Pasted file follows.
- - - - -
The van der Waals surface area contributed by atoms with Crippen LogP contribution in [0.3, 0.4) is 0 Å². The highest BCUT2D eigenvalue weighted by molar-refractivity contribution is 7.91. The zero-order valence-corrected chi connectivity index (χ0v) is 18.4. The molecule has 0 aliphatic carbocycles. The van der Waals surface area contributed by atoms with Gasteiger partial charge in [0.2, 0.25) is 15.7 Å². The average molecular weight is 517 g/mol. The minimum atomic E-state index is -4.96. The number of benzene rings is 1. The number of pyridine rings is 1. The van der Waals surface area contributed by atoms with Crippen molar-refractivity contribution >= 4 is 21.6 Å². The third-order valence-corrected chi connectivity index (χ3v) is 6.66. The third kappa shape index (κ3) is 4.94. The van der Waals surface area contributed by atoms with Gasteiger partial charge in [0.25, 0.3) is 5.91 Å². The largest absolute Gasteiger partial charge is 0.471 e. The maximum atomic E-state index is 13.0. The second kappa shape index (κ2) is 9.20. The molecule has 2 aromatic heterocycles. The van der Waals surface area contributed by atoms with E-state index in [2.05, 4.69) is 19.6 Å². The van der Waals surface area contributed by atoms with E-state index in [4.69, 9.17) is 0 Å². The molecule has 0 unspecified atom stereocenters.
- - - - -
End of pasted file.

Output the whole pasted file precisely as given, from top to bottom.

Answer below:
The van der Waals surface area contributed by atoms with Crippen LogP contribution in [0.3, 0.4) is 0 Å². The highest BCUT2D eigenvalue weighted by molar-refractivity contribution is 7.91. The zero-order valence-corrected chi connectivity index (χ0v) is 18.4. The molecule has 0 aliphatic carbocycles. The van der Waals surface area contributed by atoms with Gasteiger partial charge in [0.2, 0.25) is 15.7 Å². The average molecular weight is 517 g/mol. The minimum atomic E-state index is -4.96. The number of benzene rings is 1. The number of pyridine rings is 1. The van der Waals surface area contributed by atoms with Crippen molar-refractivity contribution >= 4 is 21.6 Å². The third-order valence-corrected chi connectivity index (χ3v) is 6.66. The third kappa shape index (κ3) is 4.94. The van der Waals surface area contributed by atoms with Gasteiger partial charge in [0.25, 0.3) is 5.91 Å². The largest absolute Gasteiger partial charge is 0.471 e. The maximum atomic E-state index is 13.0. The second kappa shape index (κ2) is 9.20. The molecule has 2 aromatic heterocycles. The van der Waals surface area contributed by atoms with E-state index in [2.05, 4.69) is 19.6 Å². The van der Waals surface area contributed by atoms with E-state index in [4.69, 9.17) is 0 Å². The molecule has 0 unspecified atom stereocenters.